The term 'mad scientist' needs, perhaps, some explanation. Let me quote from Dowling's book, Schrödinger's Killer App: Race to Build the World's First Quantum Computer:
Dowling's book

J. P. Dowling: Schrödinger's Killer App: Race to Build the World's First Quantum Computer
"Our job, as mad scientists, was to cook up ways to destroy the world, as good mad scientists are wont to do."
So, what kind of 'Quantum Future' is awaiting us - from the perspective of a 'mad scientist'? In fact there are two perspectives: short time scale and the long one. Short time scale is scary, but just moderately mad. (The images below are from Dowling's presentation):
  1. Quantum technology enhanced robots
  2. Image
    © J. P. Dowling
    Quantum Battle
  3. Quantum computers, used at first mainly for cryptography and large data base handling
    Dowling Quantum Information Processing
    © J. P. Dowling
    Quantum Information Processing
  4. Quantum sensors
    Dowling Quantum sensors
    © J. P. Dowling
    Quantum sensors
  5. Quantum snooping that can not be detected
    Dowling - Quantum intearction-free imaging
    © J. P. Dowling
    Quantum interaction-free imaging
But then we also have the long time scale perspective, where it is not clear now how long it is. 20 years? 50 years? Dowling writes about it in his book: The future belongs to Quantum Artificial Intelligence (AI). Let me quote just a few main points:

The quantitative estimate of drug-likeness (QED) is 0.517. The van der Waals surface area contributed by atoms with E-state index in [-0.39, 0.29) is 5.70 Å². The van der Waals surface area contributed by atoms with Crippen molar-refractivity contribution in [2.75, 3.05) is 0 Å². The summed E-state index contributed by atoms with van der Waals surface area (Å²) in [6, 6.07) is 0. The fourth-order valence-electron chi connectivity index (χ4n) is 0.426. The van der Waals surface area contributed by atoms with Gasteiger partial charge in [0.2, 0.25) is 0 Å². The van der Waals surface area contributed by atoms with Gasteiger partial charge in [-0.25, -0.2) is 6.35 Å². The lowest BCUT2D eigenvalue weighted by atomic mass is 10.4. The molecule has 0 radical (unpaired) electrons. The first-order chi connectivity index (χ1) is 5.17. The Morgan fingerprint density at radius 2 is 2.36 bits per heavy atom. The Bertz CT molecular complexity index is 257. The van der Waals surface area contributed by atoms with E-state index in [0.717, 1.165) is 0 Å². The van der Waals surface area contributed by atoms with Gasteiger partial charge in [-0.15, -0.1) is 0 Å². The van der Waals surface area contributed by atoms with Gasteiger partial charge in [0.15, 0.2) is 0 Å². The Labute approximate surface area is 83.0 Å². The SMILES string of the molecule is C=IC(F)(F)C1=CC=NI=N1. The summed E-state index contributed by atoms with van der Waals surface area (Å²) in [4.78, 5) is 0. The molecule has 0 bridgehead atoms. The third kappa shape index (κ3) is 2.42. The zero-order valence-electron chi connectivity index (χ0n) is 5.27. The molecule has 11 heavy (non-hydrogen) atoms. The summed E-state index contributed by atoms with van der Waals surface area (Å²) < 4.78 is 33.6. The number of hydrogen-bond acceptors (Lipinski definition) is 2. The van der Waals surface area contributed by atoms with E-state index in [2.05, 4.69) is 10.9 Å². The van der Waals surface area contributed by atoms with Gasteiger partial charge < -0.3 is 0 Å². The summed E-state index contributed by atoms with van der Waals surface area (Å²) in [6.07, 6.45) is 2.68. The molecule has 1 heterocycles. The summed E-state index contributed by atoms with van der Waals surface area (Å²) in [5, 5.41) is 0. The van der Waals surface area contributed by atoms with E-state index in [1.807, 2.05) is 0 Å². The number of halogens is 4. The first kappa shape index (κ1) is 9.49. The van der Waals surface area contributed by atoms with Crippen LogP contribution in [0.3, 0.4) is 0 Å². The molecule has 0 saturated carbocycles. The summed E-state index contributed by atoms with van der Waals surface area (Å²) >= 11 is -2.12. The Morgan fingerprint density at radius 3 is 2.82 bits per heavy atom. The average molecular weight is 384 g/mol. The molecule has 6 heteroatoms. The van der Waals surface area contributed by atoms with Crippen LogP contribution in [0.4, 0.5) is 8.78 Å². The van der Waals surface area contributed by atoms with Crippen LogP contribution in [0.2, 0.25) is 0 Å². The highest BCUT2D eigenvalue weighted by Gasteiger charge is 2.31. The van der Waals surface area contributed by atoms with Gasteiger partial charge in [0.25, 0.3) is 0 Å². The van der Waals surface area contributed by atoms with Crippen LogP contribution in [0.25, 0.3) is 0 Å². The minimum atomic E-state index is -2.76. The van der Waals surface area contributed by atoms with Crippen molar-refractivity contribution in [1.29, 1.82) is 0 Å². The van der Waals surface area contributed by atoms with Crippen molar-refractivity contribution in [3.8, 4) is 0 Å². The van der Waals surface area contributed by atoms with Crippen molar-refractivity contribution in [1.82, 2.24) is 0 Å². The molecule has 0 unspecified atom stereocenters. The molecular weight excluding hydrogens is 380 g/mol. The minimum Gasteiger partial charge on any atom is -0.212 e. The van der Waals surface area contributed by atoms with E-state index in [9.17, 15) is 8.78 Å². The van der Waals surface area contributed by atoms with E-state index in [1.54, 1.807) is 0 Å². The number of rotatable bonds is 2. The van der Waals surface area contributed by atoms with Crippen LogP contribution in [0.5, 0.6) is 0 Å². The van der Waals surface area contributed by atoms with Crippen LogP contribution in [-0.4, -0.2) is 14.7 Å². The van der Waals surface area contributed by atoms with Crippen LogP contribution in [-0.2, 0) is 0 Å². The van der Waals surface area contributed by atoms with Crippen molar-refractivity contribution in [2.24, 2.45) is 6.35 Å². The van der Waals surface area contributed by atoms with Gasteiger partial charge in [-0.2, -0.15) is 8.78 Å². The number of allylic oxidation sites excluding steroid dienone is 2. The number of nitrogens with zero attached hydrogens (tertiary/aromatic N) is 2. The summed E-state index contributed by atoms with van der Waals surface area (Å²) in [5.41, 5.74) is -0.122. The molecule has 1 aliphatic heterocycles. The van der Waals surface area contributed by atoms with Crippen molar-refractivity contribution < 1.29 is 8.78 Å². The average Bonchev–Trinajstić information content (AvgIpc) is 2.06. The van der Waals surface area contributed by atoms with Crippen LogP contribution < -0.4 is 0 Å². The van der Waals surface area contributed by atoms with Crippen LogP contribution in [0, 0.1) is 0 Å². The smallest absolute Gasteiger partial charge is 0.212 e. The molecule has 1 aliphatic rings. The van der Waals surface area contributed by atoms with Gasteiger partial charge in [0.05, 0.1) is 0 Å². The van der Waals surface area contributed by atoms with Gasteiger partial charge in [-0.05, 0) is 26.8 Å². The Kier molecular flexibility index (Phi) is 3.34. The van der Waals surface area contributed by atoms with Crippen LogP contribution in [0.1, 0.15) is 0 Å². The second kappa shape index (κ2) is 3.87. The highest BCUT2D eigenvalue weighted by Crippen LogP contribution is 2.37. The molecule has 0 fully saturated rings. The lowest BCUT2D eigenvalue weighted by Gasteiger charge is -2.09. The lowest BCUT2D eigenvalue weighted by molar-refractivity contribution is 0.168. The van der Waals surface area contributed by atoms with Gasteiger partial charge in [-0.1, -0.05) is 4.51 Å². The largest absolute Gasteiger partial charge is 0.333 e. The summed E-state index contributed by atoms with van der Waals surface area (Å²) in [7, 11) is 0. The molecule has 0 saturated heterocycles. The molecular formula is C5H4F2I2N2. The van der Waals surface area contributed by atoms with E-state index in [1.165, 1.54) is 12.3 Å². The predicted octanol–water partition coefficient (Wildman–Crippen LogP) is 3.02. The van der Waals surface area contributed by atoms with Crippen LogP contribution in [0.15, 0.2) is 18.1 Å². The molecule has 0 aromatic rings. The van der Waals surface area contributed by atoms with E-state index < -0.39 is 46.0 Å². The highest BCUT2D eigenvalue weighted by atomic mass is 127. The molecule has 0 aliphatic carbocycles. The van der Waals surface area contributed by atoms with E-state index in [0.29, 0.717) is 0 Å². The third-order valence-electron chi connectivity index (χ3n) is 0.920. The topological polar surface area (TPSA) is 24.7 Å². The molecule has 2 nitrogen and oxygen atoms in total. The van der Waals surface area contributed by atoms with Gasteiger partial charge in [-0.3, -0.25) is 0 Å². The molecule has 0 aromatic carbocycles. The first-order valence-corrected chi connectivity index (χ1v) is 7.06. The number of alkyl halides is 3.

The classical AI becomes smarter and smarter at an exponential rate and very quickly we humans, as dumb as bricks, become disposable.

Perhaps the quantum AI will decide if digital and meat computers are a threat and kill us all off or enslave us, leaving only the quantum AI left to rule the world.

In the meantime there will be hybrids: partly biological, partly nano- and quantum-intelligent beings.
Frankly speaking, it is not clear to me why quantum intelligent beings, having at their disposal super-exponential infinity of dimensions of their Hilbert spaces would at all bother with our poor three-dimensional space, filled with clutter-matter, that they even do not know what it is, because it is not in their vocabulary. But, even with these little doubts, the future, anyway, looks scary.

Are there any alternatives to these highly probable scenarios?

Stanislav Lem, Polish science fiction author, wrote in his book Summa Technologiae:
Someone who is capable of switching stars on and off will also be capable of annihilating whole inhabited globes, transforming himself in this way from an astrotechnician to a starbuster - and thus a criminal on a large cosmic scale. If the former is possible (no matter how improbable it seems and how little chance it has of coming about), so is the latter.